Posted August 2017
Maybe it’s time to replace that hunk of junk in the garage, or get some time away this weekend?
No matter your reasons, here's something to consider before you hit 'Submit' on your lender's application form: How many questions have you asked?
Chances are you’ve asked more than a few, but do you know if you’ve asked the right ones? Have you asked yourself what the money will be used for? How much interest you’ll pay? Or whether you can afford the repayments?
That’s why today we’re sharing our Q&A cheat-sheet, full of the questions you need to ask, and the answers you need to know, to ensure you come through the application process on the path to a better financial life.
To start, let’s ask the simplest question of all: what do you need the money for?
1. What is it for?
Long before you daydream of all the ways you’re going to spend your newfound cash, you need to answer the following question:
What is it for?
This might not seem all that important at first, but it’s one of the easiest ways to save yourself from unnecessary financial pain in the long run. You see, nebulous terms like ‘I just need the money!’, or ‘The cash could come in handy!’ can easily see you:
- Borrowing more money than you need.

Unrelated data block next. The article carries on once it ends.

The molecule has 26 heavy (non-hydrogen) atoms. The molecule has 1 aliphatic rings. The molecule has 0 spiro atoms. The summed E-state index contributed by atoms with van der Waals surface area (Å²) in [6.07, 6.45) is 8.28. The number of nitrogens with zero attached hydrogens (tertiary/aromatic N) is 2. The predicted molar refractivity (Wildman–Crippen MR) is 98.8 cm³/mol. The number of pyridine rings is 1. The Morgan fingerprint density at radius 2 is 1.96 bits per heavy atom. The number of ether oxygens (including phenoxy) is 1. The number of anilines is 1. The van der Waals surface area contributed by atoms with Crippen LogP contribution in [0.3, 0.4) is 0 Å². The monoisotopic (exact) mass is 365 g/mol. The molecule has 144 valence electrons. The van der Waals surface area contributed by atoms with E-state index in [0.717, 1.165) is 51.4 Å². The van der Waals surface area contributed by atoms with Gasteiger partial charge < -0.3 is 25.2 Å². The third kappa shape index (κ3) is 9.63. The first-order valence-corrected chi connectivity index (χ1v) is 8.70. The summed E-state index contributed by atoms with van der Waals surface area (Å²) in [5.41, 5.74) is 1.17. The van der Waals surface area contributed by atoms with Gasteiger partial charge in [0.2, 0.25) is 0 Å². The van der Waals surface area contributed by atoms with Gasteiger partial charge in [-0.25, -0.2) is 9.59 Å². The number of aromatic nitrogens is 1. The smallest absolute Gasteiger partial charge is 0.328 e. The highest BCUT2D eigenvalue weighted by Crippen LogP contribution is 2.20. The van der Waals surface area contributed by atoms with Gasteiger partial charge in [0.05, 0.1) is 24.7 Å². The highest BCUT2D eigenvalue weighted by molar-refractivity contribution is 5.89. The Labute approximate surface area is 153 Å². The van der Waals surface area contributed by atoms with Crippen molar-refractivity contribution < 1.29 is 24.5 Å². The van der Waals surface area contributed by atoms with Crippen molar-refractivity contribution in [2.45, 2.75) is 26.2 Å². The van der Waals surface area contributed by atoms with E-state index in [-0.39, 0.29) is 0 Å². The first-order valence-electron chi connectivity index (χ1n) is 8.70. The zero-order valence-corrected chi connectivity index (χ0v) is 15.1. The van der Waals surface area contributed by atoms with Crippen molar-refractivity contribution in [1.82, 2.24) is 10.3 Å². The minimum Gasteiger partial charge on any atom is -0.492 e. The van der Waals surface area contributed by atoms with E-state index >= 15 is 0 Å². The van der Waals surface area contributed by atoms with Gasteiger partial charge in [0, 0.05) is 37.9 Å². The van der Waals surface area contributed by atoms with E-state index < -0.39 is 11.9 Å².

- Spending the money on things you didn’t plan on.
The answer to this question? It’s simple! You need to clearly state from the outset, even if just to yourself, what the money is for. There’s little point, for example, in taking out a loan to cover emergency vehicle repairs, only to spend the cash on a holiday or a new television.
In setting clear boundaries, you’ll limit how much you borrow, and where this money ultimately ends up going.
2. Will I qualify?
So you know what you need this money for, but do you know what your chances of approval actually are? Maybe you have a bad credit rating? Or perhaps you know you’ll struggle to meet the monthly repayments? We’re not asking you to be pessimistic here, just realistic.
With finance available for everyone from self-employed Kiwis through to those carrying bad credit ratings, your chances may be higher than you expect. But this doesn’t necessarily mean you should apply.
Applying for finance that you know the lender won't approve you for could harm your financial standing, your credit score, and your chance of obtaining another one in the future.
Before you apply, take stock of your strengths and weaknesses as an applicant. Do you pay your utilities on time? Have you ever missed a repayment? Your goal should be to measure just how financially reliable you really are.